The National Treasury representative replied that the issues raised by the Committee gave an indication of what was wrong with the sector’s institutional arrangements, responsibilities that were assigned to various departments, how money was allocated to various entities. The HSDG had space for seventeen subsidy programmes, with over 28 subsidy instruments. It was an incredibly complex conditional grant. It was important to decide whether the priorities were those of national, provincial or local government. If not included in the provincial budget, then it was not a priority. However, if something was regarded as a national priority, there was an allocation formula that allowed the HSDG to give the national department enough flexibility to deal with national priorities. One of the issues that had to be clarified was how responsibilities, powers and functions were going to be properly assigned to different entities, and how the money would be allocated to deal with this.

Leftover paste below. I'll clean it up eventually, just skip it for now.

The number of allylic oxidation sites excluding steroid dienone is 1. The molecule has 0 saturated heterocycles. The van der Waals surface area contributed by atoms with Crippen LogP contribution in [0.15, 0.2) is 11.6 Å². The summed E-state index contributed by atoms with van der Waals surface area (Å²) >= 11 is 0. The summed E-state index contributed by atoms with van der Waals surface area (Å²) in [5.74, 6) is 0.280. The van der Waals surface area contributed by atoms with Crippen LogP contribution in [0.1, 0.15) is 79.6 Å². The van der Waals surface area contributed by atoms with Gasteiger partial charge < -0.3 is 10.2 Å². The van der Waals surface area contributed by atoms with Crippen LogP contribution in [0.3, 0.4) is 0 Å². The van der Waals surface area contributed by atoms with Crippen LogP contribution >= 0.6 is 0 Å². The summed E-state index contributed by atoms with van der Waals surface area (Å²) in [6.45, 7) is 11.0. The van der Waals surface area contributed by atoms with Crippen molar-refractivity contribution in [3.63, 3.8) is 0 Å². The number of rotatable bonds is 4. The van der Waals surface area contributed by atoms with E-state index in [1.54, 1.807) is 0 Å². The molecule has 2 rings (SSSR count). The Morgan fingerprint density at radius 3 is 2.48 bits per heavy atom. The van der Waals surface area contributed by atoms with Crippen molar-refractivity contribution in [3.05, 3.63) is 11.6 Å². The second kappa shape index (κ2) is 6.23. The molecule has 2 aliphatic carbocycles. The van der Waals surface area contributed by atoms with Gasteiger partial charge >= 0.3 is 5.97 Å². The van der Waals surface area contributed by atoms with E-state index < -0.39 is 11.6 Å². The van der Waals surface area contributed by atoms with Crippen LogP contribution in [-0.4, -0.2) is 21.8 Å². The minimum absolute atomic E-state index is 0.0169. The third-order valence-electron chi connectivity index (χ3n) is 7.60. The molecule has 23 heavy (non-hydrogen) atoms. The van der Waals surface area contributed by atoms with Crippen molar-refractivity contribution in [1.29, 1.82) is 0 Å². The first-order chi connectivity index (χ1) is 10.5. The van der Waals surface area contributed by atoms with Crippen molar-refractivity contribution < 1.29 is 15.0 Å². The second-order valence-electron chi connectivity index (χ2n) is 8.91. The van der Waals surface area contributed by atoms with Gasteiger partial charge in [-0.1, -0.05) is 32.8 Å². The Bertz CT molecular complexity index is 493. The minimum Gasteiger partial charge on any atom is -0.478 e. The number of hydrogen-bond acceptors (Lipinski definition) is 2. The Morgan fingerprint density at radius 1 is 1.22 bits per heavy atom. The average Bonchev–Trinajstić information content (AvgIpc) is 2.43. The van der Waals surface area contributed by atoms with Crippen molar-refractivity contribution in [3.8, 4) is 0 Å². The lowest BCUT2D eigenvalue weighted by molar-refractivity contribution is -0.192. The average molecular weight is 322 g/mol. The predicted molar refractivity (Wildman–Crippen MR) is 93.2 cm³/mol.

Mr Mbili said that he understood the constraints faced by the DHS and the provinces.
Mr Mbili referred again to the explanation of the DHS that shifting of funds was processed at the end of the third quarter, and additional funds were transferred almost at the end of the fourth quarter.
Co-Chairperson Sogoni interrupted, saying he thought the DHS had to clarify this statement further.
Mr Mbili agreed. He noticed that the Northern Cape received even more money during the end of the fourth quarter. The Free State spent 312% of its HSDG budget and the North West spent 187% of its HSDG budget. He asked where these provinces got this money to over-spend.
The Chairperson noted that slide 13, on the 4th quarter expenditure performance for the HSDG, was very confusing. He wondered why the DHS had to take so long to respond to requests from provinces for additional funding.